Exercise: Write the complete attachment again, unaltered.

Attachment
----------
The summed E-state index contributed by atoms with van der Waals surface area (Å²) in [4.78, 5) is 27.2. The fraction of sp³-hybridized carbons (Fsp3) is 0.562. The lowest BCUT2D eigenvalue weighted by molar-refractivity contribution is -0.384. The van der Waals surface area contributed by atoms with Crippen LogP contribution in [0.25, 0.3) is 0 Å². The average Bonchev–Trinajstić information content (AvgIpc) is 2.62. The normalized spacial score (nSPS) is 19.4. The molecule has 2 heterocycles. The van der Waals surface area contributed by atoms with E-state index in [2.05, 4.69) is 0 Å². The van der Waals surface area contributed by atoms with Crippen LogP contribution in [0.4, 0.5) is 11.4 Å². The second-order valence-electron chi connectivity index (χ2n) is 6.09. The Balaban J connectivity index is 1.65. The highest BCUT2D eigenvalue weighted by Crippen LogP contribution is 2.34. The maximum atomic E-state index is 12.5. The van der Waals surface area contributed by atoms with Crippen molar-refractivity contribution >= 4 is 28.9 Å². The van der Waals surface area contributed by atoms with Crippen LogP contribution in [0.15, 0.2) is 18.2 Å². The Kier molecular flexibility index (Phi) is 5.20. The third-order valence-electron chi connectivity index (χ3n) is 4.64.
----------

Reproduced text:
The summed E-state index contributed by atoms with van der Waals surface area (Å²) in [4.78, 5) is 27.2. The fraction of sp³-hybridized carbons (Fsp3) is 0.562. The lowest BCUT2D eigenvalue weighted by molar-refractivity contribution is -0.384. The van der Waals surface area contributed by atoms with Crippen LogP contribution in [0.25, 0.3) is 0 Å². The average Bonchev–Trinajstić information content (AvgIpc) is 2.62. The normalized spacial score (nSPS) is 19.4. The molecule has 2 heterocycles. The van der Waals surface area contributed by atoms with E-state index in [2.05, 4.69) is 0 Å². The van der Waals surface area contributed by atoms with Crippen LogP contribution in [0.4, 0.5) is 11.4 Å². The second-order valence-electron chi connectivity index (χ2n) is 6.09. The Balaban J connectivity index is 1.65. The highest BCUT2D eigenvalue weighted by Crippen LogP contribution is 2.34. The maximum atomic E-state index is 12.5. The van der Waals surface area contributed by atoms with Crippen molar-refractivity contribution >= 4 is 28.9 Å². The van der Waals surface area contributed by atoms with Crippen LogP contribution in [0.15, 0.2) is 18.2 Å². The Kier molecular flexibility index (Phi) is 5.20. The third-order valence-electron chi connectivity index (χ3n) is 4.64.